Did you know certain genes can increase risk of getting coronavirus? Yes you read that correctly. With the coronavirus on everybody’s mind we set out to explore the important question:
Is its true that certain gene(s) can increase risk of coronavirus? Or make us prone to severely ill from a virus such as COVID19?
Well the answer is a bit complicated.
So first, it is important to understand our body. Let’s look at the genetic mutation that makes people prone to cold.
There was a 5 year old girl who kept getting numerous life-threatening infections from human rhinoviruses which causes the common cold. As a 10 month old baby she was put under the ventilator because of rhinovirus and a flu virus. This became a big factor in her care and doctors decided to decode her entire genome. Whole genome sequencing explores every single gene in the body and other genetic information which is not located inside genes. There are ~22000 known genes. They found she had a mutation in a gene called IFIH1, which is involved in the production of immune- system proteins called MDA5. MDA5 proteins acts like a detector for virus inside cells and would signal the activation of other immune-system proteins to fight the infection. We can conclude that MDA5 is required for immunity against several classes of viruses. However this MDA5 does not recognise all viruses such as rhinoviruses. This is when a virus can be fatal as your body is not fighting it.
Similarly, there is another gene called the IRF7 gene. This gene encodes a protein that amplifies the production of interferon, a critical part of the body’s response to viral infections. This gene was defective in a patient with severe susceptibility to H1N1 influenza (type of virus). All of this means is a defective IRF7 gene makes someone very likely to get some viruses such as H1N1.
Similar to MDA5, we have RIG-I and LGP2 which could get genetically compromised. If it is compromised then our immune system’s response to a virus is weakened. LGP2 is a positive regulator of RIG-I- and MDA5-mediated antiviral responses.
Is there a solution?
So what happens when a virus enters our body? What is the genetic solution? Lets study this picture on gene therapy. When a virus (which also has a genetic make up) enters our body it affects our genes. Using gene therapy, cells that have viruses in them can be modified either to be compensated or to beneficial protein. In simpler words, gene therapy may be able to introduce a normal copy of the gene to restore the function of the protein.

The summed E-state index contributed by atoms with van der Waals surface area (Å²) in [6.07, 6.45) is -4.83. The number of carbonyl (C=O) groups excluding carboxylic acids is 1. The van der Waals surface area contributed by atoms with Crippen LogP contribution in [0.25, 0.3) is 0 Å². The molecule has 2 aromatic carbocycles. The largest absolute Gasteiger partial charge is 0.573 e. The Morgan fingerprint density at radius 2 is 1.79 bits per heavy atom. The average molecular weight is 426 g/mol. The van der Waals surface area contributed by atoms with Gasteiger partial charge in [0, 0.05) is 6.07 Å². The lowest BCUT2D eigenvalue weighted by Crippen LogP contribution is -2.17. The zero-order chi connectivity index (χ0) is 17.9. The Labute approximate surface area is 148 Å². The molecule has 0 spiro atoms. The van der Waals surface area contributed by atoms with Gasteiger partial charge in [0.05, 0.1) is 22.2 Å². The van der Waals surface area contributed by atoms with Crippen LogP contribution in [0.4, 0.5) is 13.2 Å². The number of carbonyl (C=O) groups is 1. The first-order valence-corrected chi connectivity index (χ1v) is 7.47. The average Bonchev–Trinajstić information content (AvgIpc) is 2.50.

Getting back to the novel coronavirus (COVID-19), we do not have a full explanation yet as different genomes have not been decoded to a point where researchers have a large sample size to form scientific conclusions. But we can say these three things:
- Genetics can influence your risk to all sorts of things: cancer, diabetes, heart disease and even things like gambling and drug addiction. The evidence is immense. Consider the famous BRCA genes which if mutated can lead to an increased risk of breast cancer.
- The novel coronavirus (aka COVID-19) is.. a virus. A virus has its own genome. For practical purposes what it means is the virus is also made up of genes just like humans. Using some of the same techniques to understand which genes humans have scientists around the world are scrambling to understand the underlying genetics of the coronavirus. And how to best defeat it. Our curious readers can learn more here.
- Many studies have shown that different people (even different populations) have different susceptibility for getting certain infectious diseases (cold, H1N1 for example). Many scientists have studied the correlation between genes and the chances of getting infection or viruses. Certainly many experts believe genes can increase risk of coronavirus.
Bringing these facts together: it is plausible that certain gene (the coronavirus gene) or genes put you at greater risk to coronavirus just as certain genes increase your risk to cancer. If you have known genes that influence your body’s immune system you are very likely to be more prone. However we will certainly know more in the coming months once a large sample size has been decoded and scientific evidence is published.
Where do things stand today? Today we are in the learning phase about the genes of the coronavirus. In parallel, scientists are studying what may increase the risk. Currently, there is no test as the genes are work are unknown (or perhaps partially known).
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